This section is from the book "A Treatise On Architecture And Building Construction Vol2: Masonry. Carpentry. Joinery", by The Colliery Engineer Co. Also available from Amazon: A Treatise On Architecture And Building Construction.
71. We now come to the subject of piling - an important branch of foundation work, which, though not masonry work in itself, is, as a supporting- structure, yet considered as pertaining to masonry construction.
72. A pile may be considered as a column with a base more or less rigid, according to the nature of the soil into which it is driven. If a stick is driven down into damp sand, it will stand upright and support a load, even though it may not have reached firm bottom, the friction of the sand - or the pressure of its particles against the sides of the stick or pile - holding it in place. Thus when a pile is driven into the ground and its lower end rests on stiff clay or gravel, it is held in position by the friction against its sides.
It is usual to excavate to a point below where the heads of the piles are to be cut off, in order that they may be leveled up before the concrete is put in or the foundation begun.
73. Piles are usually driven by successive blows of a heavy block of wood or iron, falling from a height. This block weighs from 1,200 to 2,000 pounds, and is called a hammert monkey, or ram. It is raised by means of a rope or chain that passes over a pulley fixed on top of an upright frame, and falls between parallel guides directly upon the head of the pile that is placed under it. The chain or rope is wound over a drum, which is driven by a small engine. After the hammer or ram is drawn up to the required height on the frame, it is released, and falls on the head of the pile, forcing it into the ground.
When the weight of the hammer and the height from which it falls are known, the distance a pile sinks at the last blow determines somewhat the load it will carry. The pile should be driven until it sinks not more than from 1/4 inch to 1 inch at the last blow of the hammer, depending upon the character of the material into which it is driven.
74. Piles are generally round, and from 9 to 18 inches in diameter at the head, and should be straight, and clear from bark and projecting limbs; but where piles are exposed to the rise and fall of tides, it is considered best to drive them with the bark on, since they are then not so easily-affected by the action of sea-water, and are not likely to be attacked by the teredo navalis and other boring sea worms. Oak, spruce, hard pine, cypress, and elm are the principal woods used for piling. Oak has the advantage of being hard and tough, and stands hammering well, but cannot be obtained in as large, straight, or long pieces as spruce, hard pine, or cypress. The long-leaf pine is hard and tough and can readily be obtained in good-sized logs of lengths up to 90 or 100 feet, and from 12 to 18 inches diameter at the butt, and from 5 to 12 inches thick at the lower end.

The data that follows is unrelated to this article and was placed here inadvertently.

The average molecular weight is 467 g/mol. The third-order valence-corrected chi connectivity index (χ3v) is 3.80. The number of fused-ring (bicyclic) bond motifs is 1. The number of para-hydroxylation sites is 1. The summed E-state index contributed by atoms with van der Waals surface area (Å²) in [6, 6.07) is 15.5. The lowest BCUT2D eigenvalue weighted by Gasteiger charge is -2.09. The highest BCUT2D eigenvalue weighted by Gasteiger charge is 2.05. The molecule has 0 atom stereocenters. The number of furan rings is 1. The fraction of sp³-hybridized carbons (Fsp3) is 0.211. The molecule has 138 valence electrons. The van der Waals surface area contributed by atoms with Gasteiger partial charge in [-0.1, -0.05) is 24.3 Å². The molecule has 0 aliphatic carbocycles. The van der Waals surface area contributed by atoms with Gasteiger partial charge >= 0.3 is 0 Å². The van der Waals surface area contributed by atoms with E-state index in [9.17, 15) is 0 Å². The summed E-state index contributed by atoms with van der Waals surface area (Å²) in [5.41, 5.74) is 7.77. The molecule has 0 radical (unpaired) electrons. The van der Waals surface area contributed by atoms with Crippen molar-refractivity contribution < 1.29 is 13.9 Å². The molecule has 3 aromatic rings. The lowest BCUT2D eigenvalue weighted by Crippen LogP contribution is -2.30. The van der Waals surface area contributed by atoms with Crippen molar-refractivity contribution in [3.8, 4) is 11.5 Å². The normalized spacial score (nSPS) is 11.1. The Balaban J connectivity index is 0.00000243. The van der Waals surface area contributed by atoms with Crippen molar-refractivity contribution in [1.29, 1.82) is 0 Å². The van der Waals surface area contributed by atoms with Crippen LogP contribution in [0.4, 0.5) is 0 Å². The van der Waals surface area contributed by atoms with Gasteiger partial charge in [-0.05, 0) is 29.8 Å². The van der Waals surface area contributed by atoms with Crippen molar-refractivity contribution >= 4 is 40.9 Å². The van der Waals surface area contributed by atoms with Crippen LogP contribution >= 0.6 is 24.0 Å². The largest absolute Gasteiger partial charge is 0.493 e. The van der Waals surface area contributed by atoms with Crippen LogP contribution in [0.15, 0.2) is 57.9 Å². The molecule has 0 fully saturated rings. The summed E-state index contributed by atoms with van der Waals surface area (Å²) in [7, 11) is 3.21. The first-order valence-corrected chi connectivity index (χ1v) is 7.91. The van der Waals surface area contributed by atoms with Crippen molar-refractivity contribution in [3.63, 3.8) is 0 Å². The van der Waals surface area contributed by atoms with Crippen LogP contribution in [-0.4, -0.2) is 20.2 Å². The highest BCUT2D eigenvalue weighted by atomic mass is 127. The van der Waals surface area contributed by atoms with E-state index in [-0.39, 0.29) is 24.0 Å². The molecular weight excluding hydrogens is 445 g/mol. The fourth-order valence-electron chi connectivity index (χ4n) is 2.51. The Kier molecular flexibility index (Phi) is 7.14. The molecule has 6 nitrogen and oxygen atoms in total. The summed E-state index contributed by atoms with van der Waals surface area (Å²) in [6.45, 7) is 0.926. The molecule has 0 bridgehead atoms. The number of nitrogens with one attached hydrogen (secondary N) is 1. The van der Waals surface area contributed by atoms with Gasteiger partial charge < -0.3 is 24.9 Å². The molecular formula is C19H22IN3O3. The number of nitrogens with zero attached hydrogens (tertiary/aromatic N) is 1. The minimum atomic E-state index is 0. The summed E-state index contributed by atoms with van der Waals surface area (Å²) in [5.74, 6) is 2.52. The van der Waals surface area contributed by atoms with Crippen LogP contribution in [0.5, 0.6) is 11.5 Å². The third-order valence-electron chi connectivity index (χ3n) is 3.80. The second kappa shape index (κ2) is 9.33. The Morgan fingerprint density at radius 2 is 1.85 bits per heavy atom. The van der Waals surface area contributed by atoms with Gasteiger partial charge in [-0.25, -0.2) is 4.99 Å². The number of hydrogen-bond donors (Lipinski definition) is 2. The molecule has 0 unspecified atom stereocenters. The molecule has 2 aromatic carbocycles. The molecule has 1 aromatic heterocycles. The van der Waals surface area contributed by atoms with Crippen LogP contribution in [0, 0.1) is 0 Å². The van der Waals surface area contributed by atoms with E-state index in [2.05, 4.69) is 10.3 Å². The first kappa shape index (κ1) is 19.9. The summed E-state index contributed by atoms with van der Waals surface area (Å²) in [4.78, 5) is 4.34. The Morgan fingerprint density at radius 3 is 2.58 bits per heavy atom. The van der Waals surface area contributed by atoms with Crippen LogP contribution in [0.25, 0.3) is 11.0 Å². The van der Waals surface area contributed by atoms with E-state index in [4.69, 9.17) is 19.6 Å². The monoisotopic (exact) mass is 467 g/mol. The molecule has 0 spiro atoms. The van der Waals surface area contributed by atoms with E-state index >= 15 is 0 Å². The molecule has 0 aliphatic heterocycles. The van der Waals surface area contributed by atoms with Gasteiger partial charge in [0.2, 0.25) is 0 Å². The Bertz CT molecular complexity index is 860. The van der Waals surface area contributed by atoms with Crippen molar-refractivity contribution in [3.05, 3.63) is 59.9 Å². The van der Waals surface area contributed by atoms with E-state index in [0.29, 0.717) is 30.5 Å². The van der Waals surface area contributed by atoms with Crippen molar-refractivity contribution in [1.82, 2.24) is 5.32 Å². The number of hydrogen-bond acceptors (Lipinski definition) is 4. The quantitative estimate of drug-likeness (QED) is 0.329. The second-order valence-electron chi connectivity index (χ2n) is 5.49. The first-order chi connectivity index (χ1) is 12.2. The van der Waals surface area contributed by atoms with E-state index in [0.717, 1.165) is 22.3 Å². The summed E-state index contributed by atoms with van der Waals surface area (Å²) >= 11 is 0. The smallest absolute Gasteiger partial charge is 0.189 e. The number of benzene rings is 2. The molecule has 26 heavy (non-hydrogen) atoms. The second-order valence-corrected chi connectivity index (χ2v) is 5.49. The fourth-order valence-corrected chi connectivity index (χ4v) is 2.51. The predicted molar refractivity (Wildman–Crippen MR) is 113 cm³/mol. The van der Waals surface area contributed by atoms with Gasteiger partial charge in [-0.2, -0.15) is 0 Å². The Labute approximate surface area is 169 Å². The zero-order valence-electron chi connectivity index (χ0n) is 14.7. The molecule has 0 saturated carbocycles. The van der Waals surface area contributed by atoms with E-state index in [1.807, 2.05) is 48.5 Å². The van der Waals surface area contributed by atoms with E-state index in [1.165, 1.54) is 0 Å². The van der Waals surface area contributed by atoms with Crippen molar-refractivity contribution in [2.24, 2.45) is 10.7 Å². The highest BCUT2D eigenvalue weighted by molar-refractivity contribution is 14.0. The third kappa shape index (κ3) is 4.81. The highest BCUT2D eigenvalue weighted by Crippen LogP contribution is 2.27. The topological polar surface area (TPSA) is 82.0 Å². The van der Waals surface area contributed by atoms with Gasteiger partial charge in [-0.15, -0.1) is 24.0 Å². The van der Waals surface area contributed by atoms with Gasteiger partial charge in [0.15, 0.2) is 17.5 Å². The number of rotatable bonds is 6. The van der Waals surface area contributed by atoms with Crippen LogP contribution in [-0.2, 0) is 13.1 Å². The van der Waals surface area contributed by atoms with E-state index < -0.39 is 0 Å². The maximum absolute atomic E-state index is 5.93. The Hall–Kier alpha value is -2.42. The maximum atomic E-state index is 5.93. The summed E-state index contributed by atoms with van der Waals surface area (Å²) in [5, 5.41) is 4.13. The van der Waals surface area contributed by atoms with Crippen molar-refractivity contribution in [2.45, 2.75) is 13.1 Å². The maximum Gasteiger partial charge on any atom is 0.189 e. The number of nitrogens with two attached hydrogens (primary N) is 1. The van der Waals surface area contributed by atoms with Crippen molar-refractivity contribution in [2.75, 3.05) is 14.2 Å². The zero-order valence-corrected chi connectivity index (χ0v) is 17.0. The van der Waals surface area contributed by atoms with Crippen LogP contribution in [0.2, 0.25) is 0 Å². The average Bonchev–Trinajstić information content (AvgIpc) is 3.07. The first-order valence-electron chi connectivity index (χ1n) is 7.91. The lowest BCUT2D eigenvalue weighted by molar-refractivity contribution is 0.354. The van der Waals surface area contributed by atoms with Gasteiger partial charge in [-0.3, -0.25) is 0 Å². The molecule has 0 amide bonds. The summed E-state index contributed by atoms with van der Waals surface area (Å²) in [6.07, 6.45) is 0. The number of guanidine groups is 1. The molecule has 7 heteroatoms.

75. Piles are prepared for driving by cutting or sawing the large end square, bringing the small end to a blunt point with an ax, the length of bevel being from 11 /2 to 2 feet.
In very soft and silty material, there is no necessity of pointing the pile, and in fact it can be driven in better line if left blunt. A pointed pile on striking a root, or any obstruction of the kind, will invariably glance off and thus be thrown out of line; the blunt pile, on the contrary, will cut or break through the obstruction.
The large end of the pile should be cut or chamfered for a few inches from the end, so that a wrought-iron ring, 1 inch in thickness and 3 inches wide, will fit over the end of the pile tightly when struck one or two light taps by the hammer or ram. Sometimes a ring from 1 to 1 1/2 inches less diameter than the pile is simply placed on the top of the pile, and driven into it by light blows. This, however, is not as desirable as the former method, as the ring is apt to split long pieces from the sides of the piles, and not usually being put on until the pile is more or less battered on the end, is likely to be carelessly placed, and not concentric with the head of the pile. The rings are used in pile driving in order to lessen the tendency of the pile to split or broom. Brooming is a term given to the splintering of the fibers on the end of the piles, due to the repeated blows of the ram.